Mooring works kick off at Ichthys project (Australia)
Mooring installation works have begun at the Ichthys Field in the Browse Basin about 220 kilometres offshore Western Australia as part of the INPEX-operated Ichthys LNG Project’s ongoing offshore installation campaign.
The first of 49 foundation piles was deployed and driven into the seabed on Wednesday 6 May 2015 in a water depth of 250 metres. Each pile is about 66 metres long and weighs more than 450 tonnes.
Ichthys Project Managing Director Louis Bon said that installation of the complex network of subsea infrastructure and equipment across the 800 square kilometre Ichthys Field was progressing well.
“The mooring installation works are part of the offshore installation campaign that the Ichthys LNG Project commenced in October 2014,” Bon said.
“As part of that campaign, we are installing more than 30,000 tonnes of subsea infrastructure and equipment across the Ichthys Field so that we will be able to safely and efficiently extract gas and condensate.”
“The mooring work is being carried out specifically to prepare for the arrival of the Project’s two big offshore facilities – the central processing facility and the floating production, storage and offloading facility.”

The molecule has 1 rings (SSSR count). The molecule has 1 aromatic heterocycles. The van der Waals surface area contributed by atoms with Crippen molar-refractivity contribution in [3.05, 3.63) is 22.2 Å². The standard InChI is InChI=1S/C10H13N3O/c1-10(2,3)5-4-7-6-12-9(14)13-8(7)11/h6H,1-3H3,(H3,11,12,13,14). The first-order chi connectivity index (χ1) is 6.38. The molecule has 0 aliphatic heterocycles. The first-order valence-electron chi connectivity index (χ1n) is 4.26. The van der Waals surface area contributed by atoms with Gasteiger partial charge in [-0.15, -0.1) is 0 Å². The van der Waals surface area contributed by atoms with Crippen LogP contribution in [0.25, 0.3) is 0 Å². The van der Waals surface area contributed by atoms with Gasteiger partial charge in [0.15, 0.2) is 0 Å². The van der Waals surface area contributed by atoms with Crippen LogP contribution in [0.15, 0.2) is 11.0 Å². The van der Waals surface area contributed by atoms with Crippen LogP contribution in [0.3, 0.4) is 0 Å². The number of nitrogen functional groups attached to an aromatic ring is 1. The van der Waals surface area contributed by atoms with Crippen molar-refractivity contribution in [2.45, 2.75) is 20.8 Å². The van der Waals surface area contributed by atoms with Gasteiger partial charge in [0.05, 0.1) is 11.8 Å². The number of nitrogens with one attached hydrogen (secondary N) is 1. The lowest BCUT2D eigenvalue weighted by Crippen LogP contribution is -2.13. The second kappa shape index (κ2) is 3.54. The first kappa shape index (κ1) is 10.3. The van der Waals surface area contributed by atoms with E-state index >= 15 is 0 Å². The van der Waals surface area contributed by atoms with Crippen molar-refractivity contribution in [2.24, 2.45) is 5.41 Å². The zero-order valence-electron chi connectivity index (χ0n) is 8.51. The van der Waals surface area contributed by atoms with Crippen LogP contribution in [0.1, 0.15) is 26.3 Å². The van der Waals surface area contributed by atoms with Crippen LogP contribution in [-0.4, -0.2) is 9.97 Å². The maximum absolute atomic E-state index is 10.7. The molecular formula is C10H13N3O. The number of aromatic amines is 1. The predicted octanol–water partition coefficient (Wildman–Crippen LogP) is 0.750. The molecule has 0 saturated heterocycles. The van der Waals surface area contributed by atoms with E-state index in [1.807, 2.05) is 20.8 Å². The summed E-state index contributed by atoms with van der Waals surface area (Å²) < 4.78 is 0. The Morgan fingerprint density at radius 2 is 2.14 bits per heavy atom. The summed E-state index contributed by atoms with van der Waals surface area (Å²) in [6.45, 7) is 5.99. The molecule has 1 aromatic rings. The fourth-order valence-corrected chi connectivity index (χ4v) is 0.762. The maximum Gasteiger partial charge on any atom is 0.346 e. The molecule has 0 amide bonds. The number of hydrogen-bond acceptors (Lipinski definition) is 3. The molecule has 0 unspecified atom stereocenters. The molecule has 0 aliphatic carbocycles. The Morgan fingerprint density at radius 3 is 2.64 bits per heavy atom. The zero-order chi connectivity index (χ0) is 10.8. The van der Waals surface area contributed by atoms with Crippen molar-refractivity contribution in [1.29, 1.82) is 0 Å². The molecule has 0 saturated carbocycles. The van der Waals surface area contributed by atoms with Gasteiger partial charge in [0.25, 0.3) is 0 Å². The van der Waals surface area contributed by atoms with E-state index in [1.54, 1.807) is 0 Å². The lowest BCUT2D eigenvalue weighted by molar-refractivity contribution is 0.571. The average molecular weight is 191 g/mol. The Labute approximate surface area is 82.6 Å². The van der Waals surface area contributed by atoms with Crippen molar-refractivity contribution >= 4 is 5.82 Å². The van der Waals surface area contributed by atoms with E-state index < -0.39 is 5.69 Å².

Currently under construction in South Korea, the central processing facility (CPF) and floating production, storage and offloading (FPSO) facility, once completed, will be towed to the Ichthys Field in 2016 and moored for the life of operations – about 40 years – by 40,000 tonnes of chain secured to about 20,000 tonnes of foundation piles.
The mooring installation work scope is being led by Heerema Marine Contractors (HMC) Australia – under subcontract to the lead contractor McDermott Australia – using the deepwater construction vessel DCV Aegir.
Moorings will be installed by DCV Aegir in non-continuous phases, with piles driven first and mooring chains laid out later in the campaign.
As of May 2015, the Ichthys LNG Project had installed 47 kilometres of flowlines, more than 30 flowline sleeper structures and a 6500 tonne riser support structure (RSS) in the Ichthys Field as part of the offshore installation campaign.